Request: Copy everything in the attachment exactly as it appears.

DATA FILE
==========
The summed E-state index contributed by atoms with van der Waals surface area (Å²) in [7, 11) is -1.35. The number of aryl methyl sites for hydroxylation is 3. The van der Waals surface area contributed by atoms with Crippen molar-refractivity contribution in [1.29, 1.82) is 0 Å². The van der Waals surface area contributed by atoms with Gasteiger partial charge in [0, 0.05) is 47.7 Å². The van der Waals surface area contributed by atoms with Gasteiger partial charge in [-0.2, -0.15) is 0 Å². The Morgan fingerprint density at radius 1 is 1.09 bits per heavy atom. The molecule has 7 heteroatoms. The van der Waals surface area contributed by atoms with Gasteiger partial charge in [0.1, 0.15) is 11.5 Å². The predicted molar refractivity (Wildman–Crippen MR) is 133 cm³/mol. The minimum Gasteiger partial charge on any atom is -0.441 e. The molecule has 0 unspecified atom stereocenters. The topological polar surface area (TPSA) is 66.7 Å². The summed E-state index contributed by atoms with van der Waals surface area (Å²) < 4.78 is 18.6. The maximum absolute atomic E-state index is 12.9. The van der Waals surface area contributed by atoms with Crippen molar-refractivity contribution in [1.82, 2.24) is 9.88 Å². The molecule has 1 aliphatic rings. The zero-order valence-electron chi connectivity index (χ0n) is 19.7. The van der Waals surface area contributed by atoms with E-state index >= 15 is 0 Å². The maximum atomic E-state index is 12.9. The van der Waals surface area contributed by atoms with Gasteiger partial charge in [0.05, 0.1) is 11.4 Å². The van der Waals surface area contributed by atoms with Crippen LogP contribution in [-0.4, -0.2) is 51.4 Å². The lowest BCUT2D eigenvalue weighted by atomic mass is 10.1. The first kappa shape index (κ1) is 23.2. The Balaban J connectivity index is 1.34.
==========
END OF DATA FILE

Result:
The summed E-state index contributed by atoms with van der Waals surface area (Å²) in [7, 11) is -1.35. The number of aryl methyl sites for hydroxylation is 3. The van der Waals surface area contributed by atoms with Crippen molar-refractivity contribution in [1.29, 1.82) is 0 Å². The van der Waals surface area contributed by atoms with Gasteiger partial charge in [0, 0.05) is 47.7 Å². The van der Waals surface area contributed by atoms with Gasteiger partial charge in [-0.2, -0.15) is 0 Å². The Morgan fingerprint density at radius 1 is 1.09 bits per heavy atom. The molecule has 7 heteroatoms. The van der Waals surface area contributed by atoms with Gasteiger partial charge in [0.1, 0.15) is 11.5 Å². The predicted molar refractivity (Wildman–Crippen MR) is 133 cm³/mol. The minimum Gasteiger partial charge on any atom is -0.441 e. The molecule has 0 unspecified atom stereocenters. The topological polar surface area (TPSA) is 66.7 Å². The summed E-state index contributed by atoms with van der Waals surface area (Å²) < 4.78 is 18.6. The maximum absolute atomic E-state index is 12.9. The van der Waals surface area contributed by atoms with Crippen molar-refractivity contribution in [1.82, 2.24) is 9.88 Å². The molecule has 1 aliphatic rings. The zero-order valence-electron chi connectivity index (χ0n) is 19.7. The van der Waals surface area contributed by atoms with E-state index >= 15 is 0 Å². The maximum atomic E-state index is 12.9. The van der Waals surface area contributed by atoms with Gasteiger partial charge in [0.05, 0.1) is 11.4 Å². The van der Waals surface area contributed by atoms with Crippen LogP contribution in [-0.4, -0.2) is 51.4 Å². The lowest BCUT2D eigenvalue weighted by atomic mass is 10.1. The first kappa shape index (κ1) is 23.2. The Balaban J connectivity index is 1.34.